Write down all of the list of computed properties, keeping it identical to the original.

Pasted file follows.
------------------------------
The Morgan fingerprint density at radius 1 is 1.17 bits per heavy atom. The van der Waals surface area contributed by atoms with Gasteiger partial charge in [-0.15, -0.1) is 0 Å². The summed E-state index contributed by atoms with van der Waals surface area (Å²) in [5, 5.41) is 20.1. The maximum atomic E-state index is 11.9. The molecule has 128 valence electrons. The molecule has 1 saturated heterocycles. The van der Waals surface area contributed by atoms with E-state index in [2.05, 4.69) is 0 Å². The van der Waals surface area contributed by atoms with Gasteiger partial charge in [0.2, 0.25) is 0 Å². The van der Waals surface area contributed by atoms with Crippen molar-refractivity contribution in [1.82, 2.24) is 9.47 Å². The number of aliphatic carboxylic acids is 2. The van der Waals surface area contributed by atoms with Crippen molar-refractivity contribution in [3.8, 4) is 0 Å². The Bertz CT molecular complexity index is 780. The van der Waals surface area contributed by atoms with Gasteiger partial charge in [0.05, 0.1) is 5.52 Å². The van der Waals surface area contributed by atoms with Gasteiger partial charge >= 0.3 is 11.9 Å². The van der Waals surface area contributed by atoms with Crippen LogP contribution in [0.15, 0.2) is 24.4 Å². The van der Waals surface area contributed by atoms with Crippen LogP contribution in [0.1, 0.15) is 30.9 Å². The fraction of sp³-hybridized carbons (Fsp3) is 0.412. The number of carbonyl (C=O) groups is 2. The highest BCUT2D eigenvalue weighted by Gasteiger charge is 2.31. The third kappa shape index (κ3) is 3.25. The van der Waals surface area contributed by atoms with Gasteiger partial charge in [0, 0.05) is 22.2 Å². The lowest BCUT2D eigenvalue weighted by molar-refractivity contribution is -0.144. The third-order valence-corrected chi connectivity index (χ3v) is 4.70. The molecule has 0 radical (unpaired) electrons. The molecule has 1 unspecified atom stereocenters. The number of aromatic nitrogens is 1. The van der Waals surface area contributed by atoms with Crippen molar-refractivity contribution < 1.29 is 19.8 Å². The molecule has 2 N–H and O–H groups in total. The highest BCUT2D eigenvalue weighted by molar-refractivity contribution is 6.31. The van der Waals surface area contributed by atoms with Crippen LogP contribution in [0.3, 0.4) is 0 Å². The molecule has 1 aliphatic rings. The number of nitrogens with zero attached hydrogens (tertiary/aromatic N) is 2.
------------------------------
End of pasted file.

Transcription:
The Morgan fingerprint density at radius 1 is 1.17 bits per heavy atom. The van der Waals surface area contributed by atoms with Gasteiger partial charge in [-0.15, -0.1) is 0 Å². The summed E-state index contributed by atoms with van der Waals surface area (Å²) in [5, 5.41) is 20.1. The maximum atomic E-state index is 11.9. The molecule has 128 valence electrons. The molecule has 1 saturated heterocycles. The van der Waals surface area contributed by atoms with E-state index in [2.05, 4.69) is 0 Å². The van der Waals surface area contributed by atoms with Gasteiger partial charge in [0.2, 0.25) is 0 Å². The van der Waals surface area contributed by atoms with Crippen molar-refractivity contribution in [1.82, 2.24) is 9.47 Å². The number of aliphatic carboxylic acids is 2. The van der Waals surface area contributed by atoms with Crippen molar-refractivity contribution in [3.8, 4) is 0 Å². The Bertz CT molecular complexity index is 780. The van der Waals surface area contributed by atoms with Gasteiger partial charge in [0.05, 0.1) is 5.52 Å². The van der Waals surface area contributed by atoms with Gasteiger partial charge >= 0.3 is 11.9 Å². The van der Waals surface area contributed by atoms with Crippen LogP contribution in [0.15, 0.2) is 24.4 Å². The van der Waals surface area contributed by atoms with Crippen LogP contribution in [0.1, 0.15) is 30.9 Å². The fraction of sp³-hybridized carbons (Fsp3) is 0.412. The number of carbonyl (C=O) groups is 2. The highest BCUT2D eigenvalue weighted by Gasteiger charge is 2.31. The third kappa shape index (κ3) is 3.25. The van der Waals surface area contributed by atoms with Gasteiger partial charge in [0, 0.05) is 22.2 Å². The lowest BCUT2D eigenvalue weighted by molar-refractivity contribution is -0.144. The third-order valence-corrected chi connectivity index (χ3v) is 4.70. The molecule has 0 radical (unpaired) electrons. The molecule has 1 unspecified atom stereocenters. The number of aromatic nitrogens is 1. The van der Waals surface area contributed by atoms with Crippen molar-refractivity contribution < 1.29 is 19.8 Å². The molecule has 2 N–H and O–H groups in total. The highest BCUT2D eigenvalue weighted by molar-refractivity contribution is 6.31. The van der Waals surface area contributed by atoms with Crippen LogP contribution in [0.3, 0.4) is 0 Å². The molecule has 1 aliphatic rings. The number of nitrogens with zero attached hydrogens (tertiary/aromatic N) is 2.